Athens of the South – Buckle of Music City?

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Bet that one made ya’ll look! LOL I recently went to Nashville for the Lari Goss Tribute at TBN with my family and a couple from church and their beautiful nine month old baby girl. Along with my love for Southern Gospel Music and attending concerts, traveling is something that I enjoy. (Guess that’s a good thing, considering how much we do it!) Anyway, different places along the way offer some fun tourism…so, what do you say to a mini tour of Nashville?

Nashville was named for Francis Nash, the American Revolutionary War hero, and founded by James Robertson, John Donelson and a party of Overmountain Men in 1779. Over the years, it has received many nick-names, the most familiar being “Music City, USA.” But, did you know that it has also been called the Buckle of the Bible Belt? Yep, it boasts of more than 700 churches, a number of Christian music companies and headquarters for other Christian businesses. To top it off, when we dropped into the Gaylord Opryland Resort on our way to the hotel, a Gospel Music convention was being held there! It reminded me of mini NQC. We peeked our heads into a room set up just like the exhibit hall at convention, it was filled with booths carrying music, clothes, shoes and everything you can imagine! Wish I would have taken a picture!

The Gaylord in all its beauty…

The Gaylord is also where Legacy Five hosts their New Years Eve Celebration every year. It displays gorgeous gardens under a glass roof with water falls and running streams, fine restaurants and shops. Usually, we see it decorated for Christmas, but not this time! – Summer was in! After walking in from the July heat, it was very refreshing to walk close to the water and feel a little chill in the air from the mist. As we were walking along, we heard drums rolling, as if a marching band were present. A little confused, we came around a corner to find the DreamWorks parade with all the life size characters from Madagascar! Of course, my favorites were the Penguins, Puss in Boots and King Julian. (Though, my pic of Puss came out blurry!) 🙁 We didn’t know that they did parades, and we couldn’t have timed it any better had we tried! It was really fun. In and around the area designated for Madagascar, I found this “pagan” totem thing – and I couldn’t leave without my picture taken with it! LOL…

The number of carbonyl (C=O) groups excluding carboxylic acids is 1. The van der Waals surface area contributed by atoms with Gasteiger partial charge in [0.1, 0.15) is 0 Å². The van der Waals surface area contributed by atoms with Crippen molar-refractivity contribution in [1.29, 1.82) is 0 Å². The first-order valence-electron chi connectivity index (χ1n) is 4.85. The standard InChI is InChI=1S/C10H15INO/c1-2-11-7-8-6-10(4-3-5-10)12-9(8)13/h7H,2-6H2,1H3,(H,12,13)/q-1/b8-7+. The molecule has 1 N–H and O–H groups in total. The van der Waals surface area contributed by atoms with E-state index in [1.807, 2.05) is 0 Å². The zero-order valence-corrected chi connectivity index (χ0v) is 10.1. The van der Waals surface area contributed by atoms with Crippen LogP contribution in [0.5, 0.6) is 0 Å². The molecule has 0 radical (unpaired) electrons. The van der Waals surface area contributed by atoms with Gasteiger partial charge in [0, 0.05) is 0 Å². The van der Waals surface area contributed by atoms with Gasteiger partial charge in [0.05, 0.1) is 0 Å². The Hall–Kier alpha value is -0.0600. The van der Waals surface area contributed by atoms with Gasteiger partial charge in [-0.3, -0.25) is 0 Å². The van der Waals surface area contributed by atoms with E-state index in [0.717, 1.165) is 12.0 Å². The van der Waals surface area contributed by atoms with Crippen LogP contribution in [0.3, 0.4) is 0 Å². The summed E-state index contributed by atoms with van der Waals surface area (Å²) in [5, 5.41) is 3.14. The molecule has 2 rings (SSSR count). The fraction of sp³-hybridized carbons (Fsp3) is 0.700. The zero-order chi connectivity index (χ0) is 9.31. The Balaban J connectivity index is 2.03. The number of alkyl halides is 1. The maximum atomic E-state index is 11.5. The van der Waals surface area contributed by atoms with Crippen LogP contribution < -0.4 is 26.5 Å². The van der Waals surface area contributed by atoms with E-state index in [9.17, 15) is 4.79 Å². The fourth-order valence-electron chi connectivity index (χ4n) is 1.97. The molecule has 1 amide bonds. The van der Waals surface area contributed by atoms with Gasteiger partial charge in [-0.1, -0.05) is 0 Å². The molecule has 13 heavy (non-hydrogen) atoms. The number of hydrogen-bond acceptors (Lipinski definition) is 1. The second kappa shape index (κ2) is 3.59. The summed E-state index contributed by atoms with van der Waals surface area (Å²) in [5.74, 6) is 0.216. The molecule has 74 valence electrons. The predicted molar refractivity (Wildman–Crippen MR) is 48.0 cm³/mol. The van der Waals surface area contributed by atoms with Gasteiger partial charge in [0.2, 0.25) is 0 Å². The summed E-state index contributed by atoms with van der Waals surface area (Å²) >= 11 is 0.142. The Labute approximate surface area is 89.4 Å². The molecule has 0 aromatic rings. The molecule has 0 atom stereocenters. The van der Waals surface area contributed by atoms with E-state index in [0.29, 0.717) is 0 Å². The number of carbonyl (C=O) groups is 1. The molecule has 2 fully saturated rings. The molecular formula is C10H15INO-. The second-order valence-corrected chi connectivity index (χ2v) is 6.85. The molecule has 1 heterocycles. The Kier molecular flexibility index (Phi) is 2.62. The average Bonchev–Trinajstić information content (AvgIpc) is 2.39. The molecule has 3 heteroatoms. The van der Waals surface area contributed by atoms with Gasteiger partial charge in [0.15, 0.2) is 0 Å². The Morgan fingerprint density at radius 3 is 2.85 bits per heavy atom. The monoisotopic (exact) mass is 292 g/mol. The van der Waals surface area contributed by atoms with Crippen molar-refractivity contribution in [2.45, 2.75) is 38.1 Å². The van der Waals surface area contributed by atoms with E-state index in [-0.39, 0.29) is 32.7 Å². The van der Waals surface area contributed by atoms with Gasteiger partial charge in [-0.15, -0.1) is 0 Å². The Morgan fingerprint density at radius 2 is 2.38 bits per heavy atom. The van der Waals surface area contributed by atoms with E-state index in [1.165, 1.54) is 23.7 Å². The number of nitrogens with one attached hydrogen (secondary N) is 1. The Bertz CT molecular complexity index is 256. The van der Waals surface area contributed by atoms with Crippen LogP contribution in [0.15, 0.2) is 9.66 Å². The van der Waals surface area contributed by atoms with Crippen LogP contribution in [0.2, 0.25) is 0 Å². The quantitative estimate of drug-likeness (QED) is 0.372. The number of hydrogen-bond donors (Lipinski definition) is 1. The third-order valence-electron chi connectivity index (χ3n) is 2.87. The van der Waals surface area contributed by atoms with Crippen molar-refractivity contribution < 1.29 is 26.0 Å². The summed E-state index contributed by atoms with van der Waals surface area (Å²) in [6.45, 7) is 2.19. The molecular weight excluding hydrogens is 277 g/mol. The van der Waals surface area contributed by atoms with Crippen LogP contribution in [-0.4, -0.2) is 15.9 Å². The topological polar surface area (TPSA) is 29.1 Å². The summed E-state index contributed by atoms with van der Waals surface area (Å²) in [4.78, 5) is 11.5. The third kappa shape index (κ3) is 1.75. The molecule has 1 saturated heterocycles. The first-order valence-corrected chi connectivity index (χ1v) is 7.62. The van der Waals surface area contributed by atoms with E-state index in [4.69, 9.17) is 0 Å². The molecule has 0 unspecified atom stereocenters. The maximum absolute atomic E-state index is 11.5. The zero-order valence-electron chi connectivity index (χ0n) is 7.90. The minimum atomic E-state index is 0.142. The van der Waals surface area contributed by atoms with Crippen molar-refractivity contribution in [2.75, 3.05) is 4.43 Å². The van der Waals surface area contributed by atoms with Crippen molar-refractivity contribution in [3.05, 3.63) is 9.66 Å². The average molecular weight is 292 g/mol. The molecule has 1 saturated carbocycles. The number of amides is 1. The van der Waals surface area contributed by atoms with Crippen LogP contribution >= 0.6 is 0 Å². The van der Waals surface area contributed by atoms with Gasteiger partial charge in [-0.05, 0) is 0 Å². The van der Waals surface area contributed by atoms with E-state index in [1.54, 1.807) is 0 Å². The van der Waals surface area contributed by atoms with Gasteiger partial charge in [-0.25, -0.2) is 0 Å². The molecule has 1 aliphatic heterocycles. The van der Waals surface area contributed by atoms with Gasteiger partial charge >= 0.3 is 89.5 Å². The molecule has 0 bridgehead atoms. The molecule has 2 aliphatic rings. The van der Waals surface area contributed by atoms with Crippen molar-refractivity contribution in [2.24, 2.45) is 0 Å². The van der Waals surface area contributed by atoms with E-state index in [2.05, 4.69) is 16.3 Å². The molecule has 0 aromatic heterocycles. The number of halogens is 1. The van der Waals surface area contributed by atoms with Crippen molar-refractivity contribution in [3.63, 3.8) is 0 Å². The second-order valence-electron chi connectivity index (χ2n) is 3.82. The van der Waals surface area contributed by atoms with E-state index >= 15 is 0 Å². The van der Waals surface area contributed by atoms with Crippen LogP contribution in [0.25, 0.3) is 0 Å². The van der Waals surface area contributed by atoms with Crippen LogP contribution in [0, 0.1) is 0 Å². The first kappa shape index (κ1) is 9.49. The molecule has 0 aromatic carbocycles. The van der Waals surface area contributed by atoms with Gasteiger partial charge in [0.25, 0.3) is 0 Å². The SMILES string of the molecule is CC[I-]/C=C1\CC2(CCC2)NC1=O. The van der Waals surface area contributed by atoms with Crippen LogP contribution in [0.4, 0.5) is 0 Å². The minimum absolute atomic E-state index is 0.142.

Another nick-name that Nashville picked up was Athens of the South. We stopped in to Centennial Park where a full scale reconstruction of the original Greek Parthenon stands. This thing was massive! The columns were so big, you couldn’t even wrap your arms around half of one! (And that’s no exaggeration either!) From the sign out front, this Parthenon is the WORLD’S only replica of the original in Greece. Originally, this structure was built for the Tennessee Centennial Exposition held May 1st through October 31st 1897. Because it was made of temporary materials for the fair, and the fair was such a success, it was decided that the Parthenon should be built on a permanent basis. Construction started in 1921 and the exterior was finished in 1925, but a lack of financial recourse’s kept it from being fully completed until May 20, 1931, when it was opened to the public. It says that, “The original temple, dedicated to Athena, Greek goddess of wisdom, occupied the most sacred area in ancient Greece, the crest of the acropolis, a hill overlooking Athens.”

Off to the side stood a statue of a man by the name of John W. Thomas. This man played a big part in securing Centennial park in Nashville and impacted many others that he came in contact with. I was very pleased to see that, engraved on the base/stool of the statue, it specifically pointed out that this man was a Christian…and from what was said of him, a very good one. Here is a shot of his statue and the Parthenon behind…

Well, that’s our little tour of Nashville! I hope ya’ll enjoyed these pictures and a few little fun facts! We’ll see where our travels take us next time!

Author: lynnschronicles

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